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Water Today Title October 16, 2019

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Noeline Villebrun - Federal Intervention on sovereign native plants

[00:00:06] My name is Noeline Villebrun in English, in Denne I'm called (inaudible). That means the Yellowknife woman in Dene. AndI live in Yellowknife Northwest Territories and I was raised by my grandparents wh taught me through their values and their practices and traditions that we do not sell our medicines. Our plants. The Creator put. Everything on this earth. For a reason and that's to help heal our illnesses that we have. So when I hear both you know the potential profits that the government is going to make from their recreational use and they're not talking about the medicine aspect of it, it does concern many of us in the community.

[00:01:11][65.0] [00:01:12] And we know from the past for example that the United States and Canada outlawed it because they could not control the plants, and basically they were told by the world that you know you people are not sovereign to that country for you to control those sovereign plants. So what they couldn't control , and the United States is famous for that. What they can't control, they outlawed. That's the same way they couldn't control the tribal people there so they they put them on the reserves when it wasn't supposed to be. I see it no different than any other process that I've been either participated or helped the process. For example I sat on the residential school working group, there too.

[00:02:07][55.6] [00:02:08] I'm also sitting on this with the working group here to help the government identify the barriers. We're not here to approve this process or to agree with the government on their legislation. We're here to help. Identify the barriers for our people. I see you you know free trade as a barrier. If we can't cross the United States border that they put up and freely trade our medicines as we always have. That's a barrier. [00:02:45][36.7] [00:02:49] If we can't if they will not sell a license to individuals individual people, that's a barrier because when you look at it our traditional healers go out and they pick medicines, they pick plants to help heal the people. They haven't for example talked about that in our relationship to the land and the plants is nowhere in the dialogue and that's why I realize we are only talking about recreational profit and the way Denne values are, we cannot profit from that from our medicines. You know it's bad enough there's profit being made by industry and partnerships through diamonds and gold and all these other resources that they're extracting from the land. So when you look at those partnerships, how many are really meaningful or respectful? There's very few. Industry and government the institutions are just that, they're institutions. It's the people they hire that do not understand. And when I hear people that are on employment contract for the federal government come in here and saying Oh we gotta look at more policies. Well I look at you as a demise to reconciliation and this government is pushing reconciliation. Well I don't see it. I still don't see reconciliation because our people are still going to jail, are people are still dying because they don't have access to the proper medicines and if they do, they become addicted to opioids. And that's the painkillers. And we have natural medicines for pain too. We even have medicines that will cure the cancer. But there's that industry out there that makes money and that's called pharmaceuticals. They're the ones that are pushing these legislations hiring these people. So for me this government this institution does not speak for the tribal signatories because we did not cede nor surrender. And if they are getting people to see it and surrender it's done under false pretenses. So therefore in the eyes of many of our people at the grassroots level, It's a false process. But yet if we question they will send they will send the RCMP they will send the army. And it's happening in our country. Our people have been have been pushed up against the wall because they're standing up for certain rights. So this process is no different except it's smaller scale they look at it a smaller scale. But the bottom line is these plants are our medicines. They were here before anybody else was here. And it's our responsibility as tribal people to protect our medicines and our plants because we're dying from the processed foods, we're dying from the pharmaceuticals were dying because of the addiction that our people have to go on the streets to get the opiates because of their addiction. The mind over matter we would like to see the federal government not create any legislation.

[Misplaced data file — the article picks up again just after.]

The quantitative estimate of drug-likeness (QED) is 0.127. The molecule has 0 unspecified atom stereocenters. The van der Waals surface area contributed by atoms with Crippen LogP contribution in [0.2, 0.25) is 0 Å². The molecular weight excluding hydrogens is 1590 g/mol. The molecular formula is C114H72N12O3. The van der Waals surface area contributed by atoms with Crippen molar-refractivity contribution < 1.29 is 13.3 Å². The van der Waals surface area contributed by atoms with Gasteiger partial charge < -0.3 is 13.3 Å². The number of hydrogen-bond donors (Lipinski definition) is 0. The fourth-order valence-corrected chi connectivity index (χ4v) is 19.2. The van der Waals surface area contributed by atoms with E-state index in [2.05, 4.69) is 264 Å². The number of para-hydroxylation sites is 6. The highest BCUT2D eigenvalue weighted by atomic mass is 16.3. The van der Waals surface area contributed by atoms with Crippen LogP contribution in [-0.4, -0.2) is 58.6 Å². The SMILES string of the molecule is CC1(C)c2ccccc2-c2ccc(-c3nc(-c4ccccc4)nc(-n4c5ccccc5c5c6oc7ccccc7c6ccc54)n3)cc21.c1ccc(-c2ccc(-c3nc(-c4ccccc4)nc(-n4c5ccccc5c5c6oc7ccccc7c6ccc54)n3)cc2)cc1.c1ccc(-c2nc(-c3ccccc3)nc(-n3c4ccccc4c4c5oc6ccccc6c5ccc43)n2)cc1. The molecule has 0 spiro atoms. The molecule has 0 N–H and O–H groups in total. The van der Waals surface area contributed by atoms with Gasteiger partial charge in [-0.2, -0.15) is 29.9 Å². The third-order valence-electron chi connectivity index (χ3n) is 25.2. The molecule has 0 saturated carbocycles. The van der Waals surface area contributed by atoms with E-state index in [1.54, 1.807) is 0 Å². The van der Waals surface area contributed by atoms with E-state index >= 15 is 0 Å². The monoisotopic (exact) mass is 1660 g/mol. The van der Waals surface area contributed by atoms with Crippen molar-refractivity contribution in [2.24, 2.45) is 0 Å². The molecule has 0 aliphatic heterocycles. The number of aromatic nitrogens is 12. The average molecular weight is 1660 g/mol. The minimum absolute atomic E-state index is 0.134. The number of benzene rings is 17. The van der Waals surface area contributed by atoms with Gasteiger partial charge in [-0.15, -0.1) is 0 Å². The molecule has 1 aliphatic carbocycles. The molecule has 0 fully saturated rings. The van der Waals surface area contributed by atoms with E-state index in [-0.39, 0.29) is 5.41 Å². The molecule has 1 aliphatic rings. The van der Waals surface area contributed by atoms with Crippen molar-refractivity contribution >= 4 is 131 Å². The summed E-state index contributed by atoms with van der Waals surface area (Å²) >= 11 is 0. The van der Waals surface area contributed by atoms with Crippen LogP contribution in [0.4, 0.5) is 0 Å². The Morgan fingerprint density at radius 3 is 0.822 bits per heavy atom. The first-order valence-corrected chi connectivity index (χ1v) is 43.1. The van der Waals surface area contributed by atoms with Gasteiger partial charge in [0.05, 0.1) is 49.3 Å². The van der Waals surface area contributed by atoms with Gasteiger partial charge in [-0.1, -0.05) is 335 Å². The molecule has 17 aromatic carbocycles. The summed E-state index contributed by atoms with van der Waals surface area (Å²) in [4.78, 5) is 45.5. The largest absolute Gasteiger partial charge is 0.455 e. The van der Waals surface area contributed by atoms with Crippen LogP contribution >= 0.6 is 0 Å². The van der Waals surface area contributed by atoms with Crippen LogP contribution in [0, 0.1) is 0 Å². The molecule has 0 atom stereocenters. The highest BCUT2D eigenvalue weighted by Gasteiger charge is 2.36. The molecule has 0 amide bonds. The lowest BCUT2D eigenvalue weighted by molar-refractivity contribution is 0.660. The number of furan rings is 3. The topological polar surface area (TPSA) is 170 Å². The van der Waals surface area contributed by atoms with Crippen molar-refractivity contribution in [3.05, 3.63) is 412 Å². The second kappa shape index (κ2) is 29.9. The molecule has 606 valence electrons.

[00:06:34][224.6] [00:06:35] We've already got our own laws in our languages. There was Dene law. There is there is Ojibwe law there is Cree law. It was all given to us in our language. And what we have here is interference from a English law which is the Canadian law. And by rights and international law. We supersede domestic law. But as long as we are registered to the federal government and our tribes and our names are held in trust they can continue to legislate us, they can continue to enforce policies and they can throw us in jail because we are members of this corporation, willingly or not. And that's our demise. So I want to see the federal government back up. I would like to see our people come forward freely and say OK. And our traditional healers. We can't forget them. [00:06:35][0.0] [381.9]